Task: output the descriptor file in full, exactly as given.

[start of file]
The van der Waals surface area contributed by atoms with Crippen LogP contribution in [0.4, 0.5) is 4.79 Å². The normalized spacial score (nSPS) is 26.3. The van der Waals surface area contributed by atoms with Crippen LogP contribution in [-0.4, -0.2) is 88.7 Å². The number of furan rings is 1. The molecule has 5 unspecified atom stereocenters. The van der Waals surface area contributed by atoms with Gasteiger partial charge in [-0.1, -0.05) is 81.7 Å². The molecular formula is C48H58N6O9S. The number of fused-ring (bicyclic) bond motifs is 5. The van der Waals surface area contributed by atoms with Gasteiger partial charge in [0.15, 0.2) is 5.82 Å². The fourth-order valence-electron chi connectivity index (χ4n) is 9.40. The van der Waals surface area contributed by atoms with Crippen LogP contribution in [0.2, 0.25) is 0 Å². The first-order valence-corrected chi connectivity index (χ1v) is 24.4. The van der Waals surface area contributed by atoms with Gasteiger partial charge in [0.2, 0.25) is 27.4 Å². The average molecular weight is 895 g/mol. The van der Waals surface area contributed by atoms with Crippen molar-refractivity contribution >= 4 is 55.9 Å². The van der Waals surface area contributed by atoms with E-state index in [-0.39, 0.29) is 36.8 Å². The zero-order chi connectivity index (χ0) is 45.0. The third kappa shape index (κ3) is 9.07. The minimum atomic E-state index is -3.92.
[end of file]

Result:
The van der Waals surface area contributed by atoms with Crippen LogP contribution in [0.4, 0.5) is 4.79 Å². The normalized spacial score (nSPS) is 26.3. The van der Waals surface area contributed by atoms with Crippen LogP contribution in [-0.4, -0.2) is 88.7 Å². The number of furan rings is 1. The molecule has 5 unspecified atom stereocenters. The van der Waals surface area contributed by atoms with Gasteiger partial charge in [-0.1, -0.05) is 81.7 Å². The molecular formula is C48H58N6O9S. The number of fused-ring (bicyclic) bond motifs is 5. The van der Waals surface area contributed by atoms with Gasteiger partial charge in [0.15, 0.2) is 5.82 Å². The fourth-order valence-electron chi connectivity index (χ4n) is 9.40. The van der Waals surface area contributed by atoms with Crippen LogP contribution in [0.2, 0.25) is 0 Å². The first-order valence-corrected chi connectivity index (χ1v) is 24.4. The van der Waals surface area contributed by atoms with Gasteiger partial charge in [0.2, 0.25) is 27.4 Å². The average molecular weight is 895 g/mol. The van der Waals surface area contributed by atoms with Crippen molar-refractivity contribution >= 4 is 55.9 Å². The van der Waals surface area contributed by atoms with E-state index in [-0.39, 0.29) is 36.8 Å². The zero-order chi connectivity index (χ0) is 45.0. The third kappa shape index (κ3) is 9.07. The minimum atomic E-state index is -3.92.